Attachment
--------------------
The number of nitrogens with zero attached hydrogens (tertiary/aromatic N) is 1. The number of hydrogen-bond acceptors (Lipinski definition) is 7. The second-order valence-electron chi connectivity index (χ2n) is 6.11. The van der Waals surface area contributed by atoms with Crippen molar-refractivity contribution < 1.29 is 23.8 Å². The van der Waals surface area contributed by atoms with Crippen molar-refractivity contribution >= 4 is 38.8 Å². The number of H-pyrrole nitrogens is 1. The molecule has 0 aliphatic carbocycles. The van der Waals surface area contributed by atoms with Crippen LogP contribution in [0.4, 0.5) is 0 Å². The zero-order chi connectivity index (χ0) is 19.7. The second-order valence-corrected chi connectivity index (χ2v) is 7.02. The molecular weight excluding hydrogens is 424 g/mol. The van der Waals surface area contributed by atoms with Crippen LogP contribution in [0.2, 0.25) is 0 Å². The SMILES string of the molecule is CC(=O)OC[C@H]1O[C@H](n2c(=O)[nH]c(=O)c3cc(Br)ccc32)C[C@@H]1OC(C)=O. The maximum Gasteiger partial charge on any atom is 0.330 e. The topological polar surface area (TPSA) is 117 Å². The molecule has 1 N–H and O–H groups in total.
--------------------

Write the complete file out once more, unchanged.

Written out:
The number of nitrogens with zero attached hydrogens (tertiary/aromatic N) is 1. The number of hydrogen-bond acceptors (Lipinski definition) is 7. The second-order valence-electron chi connectivity index (χ2n) is 6.11. The van der Waals surface area contributed by atoms with Crippen molar-refractivity contribution < 1.29 is 23.8 Å². The van der Waals surface area contributed by atoms with Crippen molar-refractivity contribution >= 4 is 38.8 Å². The number of H-pyrrole nitrogens is 1. The molecule has 0 aliphatic carbocycles. The van der Waals surface area contributed by atoms with Crippen LogP contribution in [0.4, 0.5) is 0 Å². The zero-order chi connectivity index (χ0) is 19.7. The second-order valence-corrected chi connectivity index (χ2v) is 7.02. The molecular weight excluding hydrogens is 424 g/mol. The van der Waals surface area contributed by atoms with Crippen LogP contribution in [0.2, 0.25) is 0 Å². The SMILES string of the molecule is CC(=O)OC[C@H]1O[C@H](n2c(=O)[nH]c(=O)c3cc(Br)ccc32)C[C@@H]1OC(C)=O. The maximum Gasteiger partial charge on any atom is 0.330 e. The topological polar surface area (TPSA) is 117 Å². The molecule has 1 N–H and O–H groups in total.